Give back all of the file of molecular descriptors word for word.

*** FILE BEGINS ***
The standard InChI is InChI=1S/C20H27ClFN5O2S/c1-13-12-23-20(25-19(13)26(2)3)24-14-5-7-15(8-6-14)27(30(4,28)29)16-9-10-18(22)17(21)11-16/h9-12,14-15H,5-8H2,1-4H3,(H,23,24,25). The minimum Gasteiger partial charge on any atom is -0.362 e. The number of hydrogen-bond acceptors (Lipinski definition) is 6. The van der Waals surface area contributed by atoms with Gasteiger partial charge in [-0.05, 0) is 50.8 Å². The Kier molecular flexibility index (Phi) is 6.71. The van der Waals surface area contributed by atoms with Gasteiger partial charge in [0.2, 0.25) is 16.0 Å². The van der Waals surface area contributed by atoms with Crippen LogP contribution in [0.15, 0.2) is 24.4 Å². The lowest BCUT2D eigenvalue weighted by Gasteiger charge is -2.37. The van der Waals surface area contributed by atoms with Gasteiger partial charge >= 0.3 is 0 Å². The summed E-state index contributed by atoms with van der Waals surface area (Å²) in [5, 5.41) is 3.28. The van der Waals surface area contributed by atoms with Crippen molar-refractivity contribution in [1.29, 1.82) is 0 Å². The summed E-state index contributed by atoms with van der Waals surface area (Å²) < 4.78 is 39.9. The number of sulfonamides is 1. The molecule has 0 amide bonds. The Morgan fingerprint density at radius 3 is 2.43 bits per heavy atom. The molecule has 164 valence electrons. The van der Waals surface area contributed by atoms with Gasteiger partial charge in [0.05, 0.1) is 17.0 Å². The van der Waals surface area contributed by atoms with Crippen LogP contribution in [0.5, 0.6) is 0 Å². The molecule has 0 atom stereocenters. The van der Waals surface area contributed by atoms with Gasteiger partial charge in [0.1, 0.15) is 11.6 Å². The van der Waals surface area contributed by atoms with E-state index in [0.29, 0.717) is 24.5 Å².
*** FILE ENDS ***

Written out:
The standard InChI is InChI=1S/C20H27ClFN5O2S/c1-13-12-23-20(25-19(13)26(2)3)24-14-5-7-15(8-6-14)27(30(4,28)29)16-9-10-18(22)17(21)11-16/h9-12,14-15H,5-8H2,1-4H3,(H,23,24,25). The minimum Gasteiger partial charge on any atom is -0.362 e. The number of hydrogen-bond acceptors (Lipinski definition) is 6. The van der Waals surface area contributed by atoms with Gasteiger partial charge in [-0.05, 0) is 50.8 Å². The Kier molecular flexibility index (Phi) is 6.71. The van der Waals surface area contributed by atoms with Gasteiger partial charge in [0.2, 0.25) is 16.0 Å². The van der Waals surface area contributed by atoms with Crippen LogP contribution in [0.15, 0.2) is 24.4 Å². The lowest BCUT2D eigenvalue weighted by Gasteiger charge is -2.37. The van der Waals surface area contributed by atoms with Gasteiger partial charge >= 0.3 is 0 Å². The summed E-state index contributed by atoms with van der Waals surface area (Å²) in [5, 5.41) is 3.28. The van der Waals surface area contributed by atoms with Crippen molar-refractivity contribution in [1.29, 1.82) is 0 Å². The summed E-state index contributed by atoms with van der Waals surface area (Å²) < 4.78 is 39.9. The number of sulfonamides is 1. The molecule has 0 amide bonds. The Morgan fingerprint density at radius 3 is 2.43 bits per heavy atom. The molecule has 164 valence electrons. The van der Waals surface area contributed by atoms with Gasteiger partial charge in [0.05, 0.1) is 17.0 Å². The van der Waals surface area contributed by atoms with Crippen LogP contribution in [0.5, 0.6) is 0 Å². The molecule has 0 atom stereocenters. The van der Waals surface area contributed by atoms with Gasteiger partial charge in [0.1, 0.15) is 11.6 Å². The van der Waals surface area contributed by atoms with E-state index in [0.29, 0.717) is 24.5 Å².